Questions After a DNS Server Crash

Mark Andrews Mark_Andrews at
Mon Jun 27 23:10:45 UTC 2005

> 	Last week, we had our primary 9.2.3 bind server crash due to
> massive hardware failure, probably a disk controller, definitely not
> failure of bind or FreeBSD.  Once before, when a slave failed on a
> different subnet than the master, we rather uneventfully brought up
> the master's second Ethernet card on the slave's address and all was
> well until we were able to get a new box that didn't smell of smoke
> and ran again.:-)
> 	This time, it was the master and things went well, but a bit
> rough around the edges so to speak.  In the first place, the
> replacement server normally lives on the same subnet as the cooked
> master.  There appears to be an issue with FreeBSD and probably many
> other UNIXen that won't let you bring up a secondary interface on the
> same network with the same subnet mask.  Even worse, if one uses the
> alias command as in
> alias fxp0 inet netmask  for example,
> you get packets that have a subnet mask which won't work
> here.  Someone suggested using a 32-bit mask of and
> that still got a Class C mask.
> We ended up drafting a different slave on a different network so its
> secondary Ethernet card could be successfully set to equal our master
> and things were beautiful once again until . . .
> 	I came in today and noticed that none of the remaining slaves
> were doing zone transfers any more except when refresh time came
> around.  I modified named.conf on each slave to reflect the primary
> interface of the new master and now all those systems are happy until
> we switch back to our normal configuration after obtaining a new
> hardware transplant.
> 	The interface questions are appropriate for the FreeBSD group,
> but I am describing them here as a warning to all who have great plans
> for what they are going to do when this or that happens.  There are
> pitfalls out there and that is one of them.
> 	Now, for the slave update issue.
> 	All our slave files pretty much look like:
> zone "" {
> 	type slave;
> 	file "";
> 	masters {
> 	};
> 	notify-source;
> 	notify yes;
>         allow-query { any; };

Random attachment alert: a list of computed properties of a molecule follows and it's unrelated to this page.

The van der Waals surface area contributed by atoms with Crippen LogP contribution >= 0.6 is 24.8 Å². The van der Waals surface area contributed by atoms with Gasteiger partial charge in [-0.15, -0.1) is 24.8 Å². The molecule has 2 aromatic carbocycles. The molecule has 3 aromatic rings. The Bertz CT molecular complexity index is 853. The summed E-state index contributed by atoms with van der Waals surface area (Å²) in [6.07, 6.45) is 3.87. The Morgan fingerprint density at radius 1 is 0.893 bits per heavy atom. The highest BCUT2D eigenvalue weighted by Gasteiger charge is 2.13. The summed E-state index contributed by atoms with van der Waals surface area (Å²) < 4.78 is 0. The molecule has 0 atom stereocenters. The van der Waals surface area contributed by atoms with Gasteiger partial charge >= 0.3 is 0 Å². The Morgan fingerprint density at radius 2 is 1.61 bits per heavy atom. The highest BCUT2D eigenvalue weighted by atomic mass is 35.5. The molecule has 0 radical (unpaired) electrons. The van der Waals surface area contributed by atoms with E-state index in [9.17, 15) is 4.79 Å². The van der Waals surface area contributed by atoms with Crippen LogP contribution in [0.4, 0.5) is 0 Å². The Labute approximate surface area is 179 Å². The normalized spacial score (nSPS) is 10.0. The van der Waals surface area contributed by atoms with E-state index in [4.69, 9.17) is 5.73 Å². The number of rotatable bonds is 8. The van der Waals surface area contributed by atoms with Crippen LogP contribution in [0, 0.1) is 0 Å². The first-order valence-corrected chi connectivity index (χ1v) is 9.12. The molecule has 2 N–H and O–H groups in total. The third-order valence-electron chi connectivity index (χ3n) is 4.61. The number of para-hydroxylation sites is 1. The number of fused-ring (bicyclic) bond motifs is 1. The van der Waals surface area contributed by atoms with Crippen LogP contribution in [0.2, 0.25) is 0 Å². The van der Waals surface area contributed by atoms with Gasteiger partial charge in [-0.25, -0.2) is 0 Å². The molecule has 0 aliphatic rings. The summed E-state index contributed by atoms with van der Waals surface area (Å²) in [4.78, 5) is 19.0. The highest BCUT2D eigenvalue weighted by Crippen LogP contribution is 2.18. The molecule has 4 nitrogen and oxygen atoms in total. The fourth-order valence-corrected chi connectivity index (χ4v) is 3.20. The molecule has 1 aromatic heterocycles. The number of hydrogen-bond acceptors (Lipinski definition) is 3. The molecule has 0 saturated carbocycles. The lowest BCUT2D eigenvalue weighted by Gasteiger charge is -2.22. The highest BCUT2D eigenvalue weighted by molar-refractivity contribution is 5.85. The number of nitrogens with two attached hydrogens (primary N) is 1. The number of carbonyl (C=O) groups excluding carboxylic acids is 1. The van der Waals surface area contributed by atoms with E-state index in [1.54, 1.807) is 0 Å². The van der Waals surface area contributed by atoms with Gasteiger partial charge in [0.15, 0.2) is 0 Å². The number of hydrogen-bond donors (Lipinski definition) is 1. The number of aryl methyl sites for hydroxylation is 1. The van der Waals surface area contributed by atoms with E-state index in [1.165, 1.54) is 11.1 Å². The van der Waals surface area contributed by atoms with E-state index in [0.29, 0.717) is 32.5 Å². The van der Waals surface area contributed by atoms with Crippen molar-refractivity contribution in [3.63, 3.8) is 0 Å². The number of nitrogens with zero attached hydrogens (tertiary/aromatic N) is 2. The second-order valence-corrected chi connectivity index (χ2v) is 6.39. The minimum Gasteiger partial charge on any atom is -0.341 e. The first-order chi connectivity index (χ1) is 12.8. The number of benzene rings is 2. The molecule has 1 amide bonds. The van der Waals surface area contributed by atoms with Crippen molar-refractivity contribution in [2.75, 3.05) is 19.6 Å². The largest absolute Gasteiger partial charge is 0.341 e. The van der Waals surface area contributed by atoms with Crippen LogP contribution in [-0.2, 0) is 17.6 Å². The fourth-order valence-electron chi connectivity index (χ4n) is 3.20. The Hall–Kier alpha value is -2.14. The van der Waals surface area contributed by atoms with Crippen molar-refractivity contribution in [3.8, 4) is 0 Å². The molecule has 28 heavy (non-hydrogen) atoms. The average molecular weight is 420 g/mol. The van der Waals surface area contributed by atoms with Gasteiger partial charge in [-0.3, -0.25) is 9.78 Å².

> };
> 	While I can see that it is possible to have multiple masters,
> is there a safe way to have multiple notify-source addresses?  What is
> happening is that the box appears to send notifies on its primary
> interface and the slaves are seeing them but probably think it is just
> the slave notifies that occur after a slave transfers a zone.
> 	Thanks for any good ideas.
> 	One other little alligator that will bite you when you need to
> promote a slave to a master is a sort of common-sense problem, but one
> that at least nipped at my heals.  Use a script or some mechanical
> method to make absolutely sure that all your slave zone files have
> exactly the same name as they do on the master or named.conf from the
> master won't know how to find them.  We have 184 zones and about 6 or 8
> had slightly different names, just enough to see a bunch of sickening
> messages about "file not found," etc, meaning that the customers
> aren't getting service until you reconcile those names.
> 	Ah, for the day when we can have a massive cluster of boxes
> that all run one instance of bind so that when one bites the dust, the
> rest just slow down a little and only us network folks notice.
> 	Until the crash, bind had been running without a restart since
> November 4 of 2004 and the box, itself had been up 471 days.  It
> speaks pretty well for FreeBSD and bind.
> Martin McCormick WB5AGZ  Stillwater, OK 
> OSU Information Technology Division Network Operations Group

	Well unless you have some reason not to I would just change the
	notify-source to be the master's address.  If you really do
	need notifies going out from two different addresses then
	you need to adjust listen-on etc. and run two instances.

	For FreeBSD the aliases that sit on a existing subnet need a
	netmask of

Mark Andrews, ISC
1 Seymour St., Dundas Valley, NSW 2117, Australia
PHONE: +61 2 9871 4742                 INTERNET: Mark_Andrews at

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